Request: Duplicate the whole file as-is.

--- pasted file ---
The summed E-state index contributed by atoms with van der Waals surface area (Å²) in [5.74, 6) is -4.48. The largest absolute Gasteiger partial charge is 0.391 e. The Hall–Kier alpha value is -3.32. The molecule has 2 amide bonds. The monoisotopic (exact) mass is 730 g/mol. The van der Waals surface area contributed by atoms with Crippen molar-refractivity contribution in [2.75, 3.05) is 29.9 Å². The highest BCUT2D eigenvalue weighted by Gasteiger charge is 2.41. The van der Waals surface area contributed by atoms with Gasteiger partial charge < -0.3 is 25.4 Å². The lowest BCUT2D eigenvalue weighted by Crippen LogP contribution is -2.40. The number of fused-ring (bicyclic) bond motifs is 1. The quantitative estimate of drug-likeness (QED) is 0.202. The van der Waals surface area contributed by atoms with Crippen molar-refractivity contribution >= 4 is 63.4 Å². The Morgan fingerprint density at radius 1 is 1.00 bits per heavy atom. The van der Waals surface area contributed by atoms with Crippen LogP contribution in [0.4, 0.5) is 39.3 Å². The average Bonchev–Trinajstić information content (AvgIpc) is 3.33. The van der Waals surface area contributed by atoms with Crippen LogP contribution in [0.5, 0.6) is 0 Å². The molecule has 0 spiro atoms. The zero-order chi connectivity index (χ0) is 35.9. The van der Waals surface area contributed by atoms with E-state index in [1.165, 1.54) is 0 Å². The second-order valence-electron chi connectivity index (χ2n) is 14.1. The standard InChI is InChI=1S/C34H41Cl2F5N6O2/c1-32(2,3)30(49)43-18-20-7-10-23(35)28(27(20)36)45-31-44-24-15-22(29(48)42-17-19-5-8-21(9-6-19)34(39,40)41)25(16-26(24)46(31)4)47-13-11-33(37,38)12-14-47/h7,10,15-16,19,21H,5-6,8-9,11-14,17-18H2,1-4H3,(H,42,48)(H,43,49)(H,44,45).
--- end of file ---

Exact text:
The summed E-state index contributed by atoms with van der Waals surface area (Å²) in [5.74, 6) is -4.48. The largest absolute Gasteiger partial charge is 0.391 e. The Hall–Kier alpha value is -3.32. The molecule has 2 amide bonds. The monoisotopic (exact) mass is 730 g/mol. The van der Waals surface area contributed by atoms with Crippen molar-refractivity contribution in [2.75, 3.05) is 29.9 Å². The highest BCUT2D eigenvalue weighted by Gasteiger charge is 2.41. The van der Waals surface area contributed by atoms with Gasteiger partial charge < -0.3 is 25.4 Å². The lowest BCUT2D eigenvalue weighted by Crippen LogP contribution is -2.40. The number of fused-ring (bicyclic) bond motifs is 1. The quantitative estimate of drug-likeness (QED) is 0.202. The van der Waals surface area contributed by atoms with Crippen molar-refractivity contribution >= 4 is 63.4 Å². The Morgan fingerprint density at radius 1 is 1.00 bits per heavy atom. The van der Waals surface area contributed by atoms with Crippen LogP contribution in [0.4, 0.5) is 39.3 Å². The average Bonchev–Trinajstić information content (AvgIpc) is 3.33. The van der Waals surface area contributed by atoms with Crippen LogP contribution in [0.5, 0.6) is 0 Å². The molecule has 0 spiro atoms. The zero-order chi connectivity index (χ0) is 35.9. The van der Waals surface area contributed by atoms with E-state index in [1.165, 1.54) is 0 Å². The second-order valence-electron chi connectivity index (χ2n) is 14.1. The standard InChI is InChI=1S/C34H41Cl2F5N6O2/c1-32(2,3)30(49)43-18-20-7-10-23(35)28(27(20)36)45-31-44-24-15-22(29(48)42-17-19-5-8-21(9-6-19)34(39,40)41)25(16-26(24)46(31)4)47-13-11-33(37,38)12-14-47/h7,10,15-16,19,21H,5-6,8-9,11-14,17-18H2,1-4H3,(H,42,48)(H,43,49)(H,44,45).